The stand-off between Greenwich Council and the government over whether lessons should be online or face-to-face is a similar dilemma to that which will be faced by many organisations once the pandemic is over. Do they go back to face-to-face presentations or do they stick with Zoom or other online communication?
If you strip out the health concerns, the arguments come down to cost, convenience and time on the one side versus the quality of the training experience on the other.
Having delivered about 150 online lectures and courses in the past nine months and having talked to many of my fellow lectures about their experiences, I can safely say that the experience is fairly common to all of us.
Online communication has the advantage of being less costly; both in terms of the fees and the travel and accommodation costs. It is also more convenient for some because it avoids spending substantial amount of time travelling to venues. It is also convenient at least in theory because you could download the recording of the seminar.
These apparent advantages are counterbalanced by the fact that audience participation is less than for face-to-face. The level of engagement is significantly weakened. Although most communication systems have the facilities for breakout rooms and chat boxes, they do not benefit from the same level of participation. The presenter is often in the dark as to whether he is actually engaging the audience and whether the content is being pitched at the right level. He/she cannot pick up either signs of encouragement or warning from the participants. The presenter cannot see any looks of bafflement or indeed boredom which may require him/her to change the presentation or repeat a concept that was not understood.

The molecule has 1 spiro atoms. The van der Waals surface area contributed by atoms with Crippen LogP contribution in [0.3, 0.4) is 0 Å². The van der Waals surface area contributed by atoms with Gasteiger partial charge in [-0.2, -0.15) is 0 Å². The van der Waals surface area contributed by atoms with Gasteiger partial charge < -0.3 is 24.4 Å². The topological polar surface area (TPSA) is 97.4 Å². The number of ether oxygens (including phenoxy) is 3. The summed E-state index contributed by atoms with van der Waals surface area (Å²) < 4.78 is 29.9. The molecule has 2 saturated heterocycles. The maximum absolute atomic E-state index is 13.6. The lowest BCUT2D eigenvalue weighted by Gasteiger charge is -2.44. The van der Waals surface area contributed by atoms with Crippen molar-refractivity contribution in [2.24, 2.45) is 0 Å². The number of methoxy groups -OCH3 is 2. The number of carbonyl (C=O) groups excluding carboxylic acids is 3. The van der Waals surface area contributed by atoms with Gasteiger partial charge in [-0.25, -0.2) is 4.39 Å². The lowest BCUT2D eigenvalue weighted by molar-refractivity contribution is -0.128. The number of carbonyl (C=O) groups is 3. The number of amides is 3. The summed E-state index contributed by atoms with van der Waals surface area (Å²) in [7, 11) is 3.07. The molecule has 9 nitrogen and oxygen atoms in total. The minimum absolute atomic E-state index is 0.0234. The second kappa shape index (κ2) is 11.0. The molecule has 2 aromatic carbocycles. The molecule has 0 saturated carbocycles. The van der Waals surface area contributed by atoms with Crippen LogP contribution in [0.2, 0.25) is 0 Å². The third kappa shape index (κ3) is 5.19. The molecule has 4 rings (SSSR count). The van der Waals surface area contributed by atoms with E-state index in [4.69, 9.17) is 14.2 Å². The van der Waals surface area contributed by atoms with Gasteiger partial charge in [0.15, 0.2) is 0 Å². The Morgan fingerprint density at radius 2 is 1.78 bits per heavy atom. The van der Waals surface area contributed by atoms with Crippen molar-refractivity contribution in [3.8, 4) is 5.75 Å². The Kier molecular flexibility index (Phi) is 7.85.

From the participants’ point of view, there’s always the temptation; particularly where they are not on video for their attention to wander to something else. Participants also lose that useful interaction with other people at a course. Whether it is the interaction in the sessions or the all-important networking and technical conversations that they have in coffee breaks and over meals.
Online training will always have a place. I’ve done plenty of presentations before the pandemic online and I suspect that I will do plenty of them after them after the pandemic is over. But I think that generally they should be limited to 1 to 2 hours. They are generally easier to deliver and digest if they are general updates rather than an in-depth analysis of a subject.
The balance between face-to-face and online will be determined by the decisions of businesses that send their employees to these courses and the requirements of the professional standards bodies. Once the pandemic is over, I would strongly suggest that they review the efficacy of online training. It is a useful addition to face-to-face training but should never replace it.